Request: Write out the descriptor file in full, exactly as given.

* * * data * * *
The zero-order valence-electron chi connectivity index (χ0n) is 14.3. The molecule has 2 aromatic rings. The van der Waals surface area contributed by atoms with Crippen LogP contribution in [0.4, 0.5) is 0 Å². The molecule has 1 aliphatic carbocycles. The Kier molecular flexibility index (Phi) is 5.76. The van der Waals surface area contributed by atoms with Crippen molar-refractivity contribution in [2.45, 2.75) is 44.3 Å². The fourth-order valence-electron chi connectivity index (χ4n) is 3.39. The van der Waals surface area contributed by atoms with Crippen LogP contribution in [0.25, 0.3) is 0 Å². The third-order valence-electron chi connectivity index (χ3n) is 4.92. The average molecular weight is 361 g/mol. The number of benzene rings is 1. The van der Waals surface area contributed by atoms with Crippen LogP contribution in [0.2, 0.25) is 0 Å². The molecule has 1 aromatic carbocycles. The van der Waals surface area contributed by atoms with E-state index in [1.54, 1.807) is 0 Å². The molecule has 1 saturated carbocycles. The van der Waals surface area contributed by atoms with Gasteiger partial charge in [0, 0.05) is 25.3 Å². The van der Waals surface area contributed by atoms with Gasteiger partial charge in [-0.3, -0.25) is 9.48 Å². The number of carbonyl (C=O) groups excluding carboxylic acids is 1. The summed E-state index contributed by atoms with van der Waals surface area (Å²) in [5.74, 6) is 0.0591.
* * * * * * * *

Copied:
The zero-order valence-electron chi connectivity index (χ0n) is 14.3. The molecule has 2 aromatic rings. The van der Waals surface area contributed by atoms with Crippen LogP contribution in [0.4, 0.5) is 0 Å². The molecule has 1 aliphatic carbocycles. The Kier molecular flexibility index (Phi) is 5.76. The van der Waals surface area contributed by atoms with Crippen molar-refractivity contribution in [2.45, 2.75) is 44.3 Å². The fourth-order valence-electron chi connectivity index (χ4n) is 3.39. The van der Waals surface area contributed by atoms with Crippen LogP contribution in [0.25, 0.3) is 0 Å². The third-order valence-electron chi connectivity index (χ3n) is 4.92. The average molecular weight is 361 g/mol. The number of benzene rings is 1. The van der Waals surface area contributed by atoms with Crippen LogP contribution in [0.2, 0.25) is 0 Å². The molecule has 1 aromatic carbocycles. The van der Waals surface area contributed by atoms with E-state index in [1.54, 1.807) is 0 Å². The molecule has 1 saturated carbocycles. The van der Waals surface area contributed by atoms with Gasteiger partial charge in [0, 0.05) is 25.3 Å². The van der Waals surface area contributed by atoms with Gasteiger partial charge in [-0.3, -0.25) is 9.48 Å². The number of carbonyl (C=O) groups excluding carboxylic acids is 1. The summed E-state index contributed by atoms with van der Waals surface area (Å²) in [5.74, 6) is 0.0591.